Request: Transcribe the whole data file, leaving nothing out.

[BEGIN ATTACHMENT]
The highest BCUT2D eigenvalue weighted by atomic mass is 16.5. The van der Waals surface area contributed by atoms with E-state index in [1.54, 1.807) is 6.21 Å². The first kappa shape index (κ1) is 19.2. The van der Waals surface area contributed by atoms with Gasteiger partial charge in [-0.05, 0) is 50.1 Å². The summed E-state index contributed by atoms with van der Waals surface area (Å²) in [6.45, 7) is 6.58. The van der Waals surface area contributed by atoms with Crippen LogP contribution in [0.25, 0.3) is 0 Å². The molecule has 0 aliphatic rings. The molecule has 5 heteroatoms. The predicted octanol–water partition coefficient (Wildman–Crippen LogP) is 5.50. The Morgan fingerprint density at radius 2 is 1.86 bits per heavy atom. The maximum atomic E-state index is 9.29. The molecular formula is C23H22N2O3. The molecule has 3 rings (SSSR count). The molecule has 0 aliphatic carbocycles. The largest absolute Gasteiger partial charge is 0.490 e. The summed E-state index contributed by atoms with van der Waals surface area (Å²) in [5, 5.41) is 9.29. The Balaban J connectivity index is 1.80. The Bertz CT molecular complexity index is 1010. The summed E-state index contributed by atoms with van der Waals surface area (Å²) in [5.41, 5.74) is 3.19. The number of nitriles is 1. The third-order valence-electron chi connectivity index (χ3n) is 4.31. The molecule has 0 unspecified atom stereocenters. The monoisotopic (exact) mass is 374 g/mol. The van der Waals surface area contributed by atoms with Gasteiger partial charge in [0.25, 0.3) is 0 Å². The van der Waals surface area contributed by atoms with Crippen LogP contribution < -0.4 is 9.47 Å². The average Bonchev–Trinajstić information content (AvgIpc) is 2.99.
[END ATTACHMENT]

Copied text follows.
The highest BCUT2D eigenvalue weighted by atomic mass is 16.5. The van der Waals surface area contributed by atoms with E-state index in [1.54, 1.807) is 6.21 Å². The first kappa shape index (κ1) is 19.2. The van der Waals surface area contributed by atoms with Gasteiger partial charge in [-0.05, 0) is 50.1 Å². The summed E-state index contributed by atoms with van der Waals surface area (Å²) in [6.45, 7) is 6.58. The van der Waals surface area contributed by atoms with Crippen LogP contribution in [0.25, 0.3) is 0 Å². The molecule has 0 aliphatic rings. The molecule has 5 heteroatoms. The predicted octanol–water partition coefficient (Wildman–Crippen LogP) is 5.50. The Morgan fingerprint density at radius 2 is 1.86 bits per heavy atom. The maximum atomic E-state index is 9.29. The molecular formula is C23H22N2O3. The molecule has 3 rings (SSSR count). The molecule has 0 aliphatic carbocycles. The largest absolute Gasteiger partial charge is 0.490 e. The summed E-state index contributed by atoms with van der Waals surface area (Å²) in [5, 5.41) is 9.29. The Balaban J connectivity index is 1.80. The Bertz CT molecular complexity index is 1010. The summed E-state index contributed by atoms with van der Waals surface area (Å²) in [5.41, 5.74) is 3.19. The number of nitriles is 1. The third-order valence-electron chi connectivity index (χ3n) is 4.31. The molecule has 0 unspecified atom stereocenters. The monoisotopic (exact) mass is 374 g/mol. The van der Waals surface area contributed by atoms with Gasteiger partial charge in [0.25, 0.3) is 0 Å². The van der Waals surface area contributed by atoms with Crippen LogP contribution < -0.4 is 9.47 Å². The average Bonchev–Trinajstić information content (AvgIpc) is 2.99.